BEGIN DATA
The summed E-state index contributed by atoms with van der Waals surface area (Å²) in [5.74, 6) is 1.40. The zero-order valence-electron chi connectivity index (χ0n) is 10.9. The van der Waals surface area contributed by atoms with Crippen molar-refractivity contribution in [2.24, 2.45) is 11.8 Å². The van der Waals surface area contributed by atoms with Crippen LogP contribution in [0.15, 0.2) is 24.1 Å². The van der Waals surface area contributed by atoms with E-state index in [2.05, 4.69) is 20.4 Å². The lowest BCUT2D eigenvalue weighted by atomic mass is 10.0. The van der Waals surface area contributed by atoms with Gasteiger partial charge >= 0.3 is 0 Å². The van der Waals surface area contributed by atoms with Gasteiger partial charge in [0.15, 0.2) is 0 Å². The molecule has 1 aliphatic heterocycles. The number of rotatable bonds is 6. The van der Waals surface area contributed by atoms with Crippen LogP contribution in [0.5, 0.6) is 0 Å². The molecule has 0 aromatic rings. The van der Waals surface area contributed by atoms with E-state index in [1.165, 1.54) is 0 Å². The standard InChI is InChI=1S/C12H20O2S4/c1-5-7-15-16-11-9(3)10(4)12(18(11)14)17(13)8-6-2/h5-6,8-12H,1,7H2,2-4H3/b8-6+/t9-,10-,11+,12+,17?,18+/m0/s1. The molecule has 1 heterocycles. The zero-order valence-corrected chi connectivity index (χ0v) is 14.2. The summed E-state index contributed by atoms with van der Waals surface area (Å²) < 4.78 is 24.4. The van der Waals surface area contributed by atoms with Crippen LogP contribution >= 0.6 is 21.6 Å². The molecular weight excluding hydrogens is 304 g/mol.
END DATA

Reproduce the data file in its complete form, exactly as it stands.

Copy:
The summed E-state index contributed by atoms with van der Waals surface area (Å²) in [5.74, 6) is 1.40. The zero-order valence-electron chi connectivity index (χ0n) is 10.9. The van der Waals surface area contributed by atoms with Crippen molar-refractivity contribution in [2.24, 2.45) is 11.8 Å². The van der Waals surface area contributed by atoms with Crippen LogP contribution in [0.15, 0.2) is 24.1 Å². The van der Waals surface area contributed by atoms with E-state index in [2.05, 4.69) is 20.4 Å². The lowest BCUT2D eigenvalue weighted by atomic mass is 10.0. The van der Waals surface area contributed by atoms with Gasteiger partial charge >= 0.3 is 0 Å². The van der Waals surface area contributed by atoms with Gasteiger partial charge in [0.15, 0.2) is 0 Å². The molecule has 1 aliphatic heterocycles. The number of rotatable bonds is 6. The van der Waals surface area contributed by atoms with Crippen LogP contribution in [0.5, 0.6) is 0 Å². The molecule has 0 aromatic rings. The van der Waals surface area contributed by atoms with E-state index in [1.165, 1.54) is 0 Å². The standard InChI is InChI=1S/C12H20O2S4/c1-5-7-15-16-11-9(3)10(4)12(18(11)14)17(13)8-6-2/h5-6,8-12H,1,7H2,2-4H3/b8-6+/t9-,10-,11+,12+,17?,18+/m0/s1. The molecule has 1 heterocycles. The zero-order valence-corrected chi connectivity index (χ0v) is 14.2. The summed E-state index contributed by atoms with van der Waals surface area (Å²) < 4.78 is 24.4. The van der Waals surface area contributed by atoms with Crippen LogP contribution >= 0.6 is 21.6 Å². The molecular weight excluding hydrogens is 304 g/mol.